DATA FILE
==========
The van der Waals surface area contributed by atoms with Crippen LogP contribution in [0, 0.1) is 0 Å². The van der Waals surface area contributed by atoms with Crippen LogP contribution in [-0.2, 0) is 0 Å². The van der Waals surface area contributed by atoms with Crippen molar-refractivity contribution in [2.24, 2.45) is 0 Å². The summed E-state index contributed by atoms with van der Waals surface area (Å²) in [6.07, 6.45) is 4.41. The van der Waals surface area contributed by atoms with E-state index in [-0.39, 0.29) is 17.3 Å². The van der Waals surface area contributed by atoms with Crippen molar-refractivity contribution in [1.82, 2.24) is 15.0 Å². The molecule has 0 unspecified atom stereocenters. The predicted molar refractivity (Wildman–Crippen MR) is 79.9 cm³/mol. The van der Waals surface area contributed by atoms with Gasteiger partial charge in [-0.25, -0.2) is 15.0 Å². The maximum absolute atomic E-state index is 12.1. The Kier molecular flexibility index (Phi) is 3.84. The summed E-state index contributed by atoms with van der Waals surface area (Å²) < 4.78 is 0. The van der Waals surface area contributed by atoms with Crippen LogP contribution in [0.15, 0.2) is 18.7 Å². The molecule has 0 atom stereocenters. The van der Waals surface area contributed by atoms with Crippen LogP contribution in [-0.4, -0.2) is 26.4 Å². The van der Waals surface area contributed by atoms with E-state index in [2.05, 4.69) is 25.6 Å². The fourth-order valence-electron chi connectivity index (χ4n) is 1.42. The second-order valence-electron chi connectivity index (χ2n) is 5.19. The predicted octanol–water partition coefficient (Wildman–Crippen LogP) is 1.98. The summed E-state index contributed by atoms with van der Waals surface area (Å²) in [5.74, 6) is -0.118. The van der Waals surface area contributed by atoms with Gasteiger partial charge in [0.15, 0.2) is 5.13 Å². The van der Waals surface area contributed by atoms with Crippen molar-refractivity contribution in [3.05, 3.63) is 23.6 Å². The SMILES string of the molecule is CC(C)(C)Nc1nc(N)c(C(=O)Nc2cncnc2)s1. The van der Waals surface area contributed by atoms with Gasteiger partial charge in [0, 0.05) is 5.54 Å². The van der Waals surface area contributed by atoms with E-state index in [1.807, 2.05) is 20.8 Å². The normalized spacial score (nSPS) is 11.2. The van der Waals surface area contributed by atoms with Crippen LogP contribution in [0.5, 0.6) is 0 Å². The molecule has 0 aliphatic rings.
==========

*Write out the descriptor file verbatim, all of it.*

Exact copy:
The van der Waals surface area contributed by atoms with Crippen LogP contribution in [0, 0.1) is 0 Å². The van der Waals surface area contributed by atoms with Crippen LogP contribution in [-0.2, 0) is 0 Å². The van der Waals surface area contributed by atoms with Crippen molar-refractivity contribution in [2.24, 2.45) is 0 Å². The summed E-state index contributed by atoms with van der Waals surface area (Å²) in [6.07, 6.45) is 4.41. The van der Waals surface area contributed by atoms with E-state index in [-0.39, 0.29) is 17.3 Å². The van der Waals surface area contributed by atoms with Crippen molar-refractivity contribution in [1.82, 2.24) is 15.0 Å². The molecule has 0 unspecified atom stereocenters. The predicted molar refractivity (Wildman–Crippen MR) is 79.9 cm³/mol. The van der Waals surface area contributed by atoms with Gasteiger partial charge in [-0.25, -0.2) is 15.0 Å². The maximum absolute atomic E-state index is 12.1. The Kier molecular flexibility index (Phi) is 3.84. The summed E-state index contributed by atoms with van der Waals surface area (Å²) < 4.78 is 0. The van der Waals surface area contributed by atoms with Crippen LogP contribution in [0.15, 0.2) is 18.7 Å². The molecule has 0 atom stereocenters. The van der Waals surface area contributed by atoms with Crippen LogP contribution in [-0.4, -0.2) is 26.4 Å². The van der Waals surface area contributed by atoms with E-state index in [2.05, 4.69) is 25.6 Å². The fourth-order valence-electron chi connectivity index (χ4n) is 1.42. The second-order valence-electron chi connectivity index (χ2n) is 5.19. The predicted octanol–water partition coefficient (Wildman–Crippen LogP) is 1.98. The summed E-state index contributed by atoms with van der Waals surface area (Å²) in [5.74, 6) is -0.118. The van der Waals surface area contributed by atoms with Gasteiger partial charge in [0.15, 0.2) is 5.13 Å². The van der Waals surface area contributed by atoms with Crippen molar-refractivity contribution in [3.05, 3.63) is 23.6 Å². The SMILES string of the molecule is CC(C)(C)Nc1nc(N)c(C(=O)Nc2cncnc2)s1. The van der Waals surface area contributed by atoms with Gasteiger partial charge in [0, 0.05) is 5.54 Å². The van der Waals surface area contributed by atoms with E-state index in [1.807, 2.05) is 20.8 Å². The normalized spacial score (nSPS) is 11.2. The van der Waals surface area contributed by atoms with Crippen LogP contribution in [0.5, 0.6) is 0 Å². The molecule has 0 aliphatic rings.